Post-Labor Day, we took a look at the current state of the minimum wage in the United States. While the Federal minimum wage remains unchanged, many states across the U.S. have enacted their own minimum wage increases. Following is a summary of minimum wage laws across the U.S.
- According to the National Conference of State Legislatures: 38 states introduced minimum wage bills during the 2014 session; 34 states considered increases to the state minimum wage; and Connecticut, Delaware, Hawaii, Maryland, Massachusetts, Michigan, Minnesota, Rhode Island, Vermont, West Virginia and D.C. enacted increases during the 2014 session.
- 23 states and D.C. have minimum wages above the federal minimum wage: Hawaii, Iowa, Idaho, Indiana, Kansas, Kentucky, Maryland, North Carolina, North Dakota, Nebraska, New Hampshire, Oklahoma, Pennsylvania, South Dakota, Texas, Utah, Virgina, West Virginia, and Wisconsin.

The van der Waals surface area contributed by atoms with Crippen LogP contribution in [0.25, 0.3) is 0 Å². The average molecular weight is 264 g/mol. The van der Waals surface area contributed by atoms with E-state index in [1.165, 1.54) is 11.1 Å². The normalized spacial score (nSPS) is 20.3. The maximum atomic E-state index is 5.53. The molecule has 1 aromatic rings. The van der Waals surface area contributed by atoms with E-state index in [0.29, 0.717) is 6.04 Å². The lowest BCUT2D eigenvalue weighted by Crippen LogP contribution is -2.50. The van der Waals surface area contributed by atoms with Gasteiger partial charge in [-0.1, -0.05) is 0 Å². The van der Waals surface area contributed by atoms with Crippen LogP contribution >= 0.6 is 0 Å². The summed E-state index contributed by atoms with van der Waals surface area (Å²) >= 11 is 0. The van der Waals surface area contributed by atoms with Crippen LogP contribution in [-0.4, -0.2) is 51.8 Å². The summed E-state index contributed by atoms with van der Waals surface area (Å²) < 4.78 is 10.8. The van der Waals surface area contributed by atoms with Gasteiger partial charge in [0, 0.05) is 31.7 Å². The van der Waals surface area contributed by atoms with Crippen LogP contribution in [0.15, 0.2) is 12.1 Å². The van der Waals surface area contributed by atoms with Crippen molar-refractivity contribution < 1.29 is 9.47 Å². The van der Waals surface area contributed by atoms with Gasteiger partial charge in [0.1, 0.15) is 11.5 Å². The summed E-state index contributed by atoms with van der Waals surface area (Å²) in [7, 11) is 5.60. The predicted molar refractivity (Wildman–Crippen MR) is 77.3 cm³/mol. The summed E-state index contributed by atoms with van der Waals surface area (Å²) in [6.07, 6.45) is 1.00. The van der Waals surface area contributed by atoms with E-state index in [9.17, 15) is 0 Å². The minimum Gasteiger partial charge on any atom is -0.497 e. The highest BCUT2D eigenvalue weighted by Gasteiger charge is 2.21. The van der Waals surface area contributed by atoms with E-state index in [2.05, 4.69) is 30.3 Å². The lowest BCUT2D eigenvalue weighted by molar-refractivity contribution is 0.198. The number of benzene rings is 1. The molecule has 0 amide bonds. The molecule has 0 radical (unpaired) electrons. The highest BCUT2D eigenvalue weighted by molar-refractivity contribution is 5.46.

- 18 states have minimum wages the same as the federal minimum wage of $7.25: Alaska, Arizona, California, Colorado, Connecticut, DC, Delaware, Florida, Illinois, Massachusetts, Maine, Michigan, Minnesota, Missouri, Montana, New Jersey, New Mexico, Nevada, New York, Ohio, Oregon, Rhode Island, Vermont, and Washington state.
- Arkansas, Georgia and Wyoming have minimum wages below the federal minimum wage. BUT… Federal minimum wage law supersedes state minimum wage laws where the federal minimum wage is greater than the state minimum wage, so in these states the federal minimum wage would apply.
- 5 states have not established a state minimum wage: Alabama, Louisiana, Mississippi, South Carolina, and Tennessee.
- There are 10 states (AZ, CO, FL, MO, MT, NV, OH, OR, VT, and WA) that have minimum wages that are linked to a consumer price index. As a result of this linkage, the minimum wages in these states are normally increased each year, generally around January 1st. The exception is Nevada which adjusts in the month of July each year.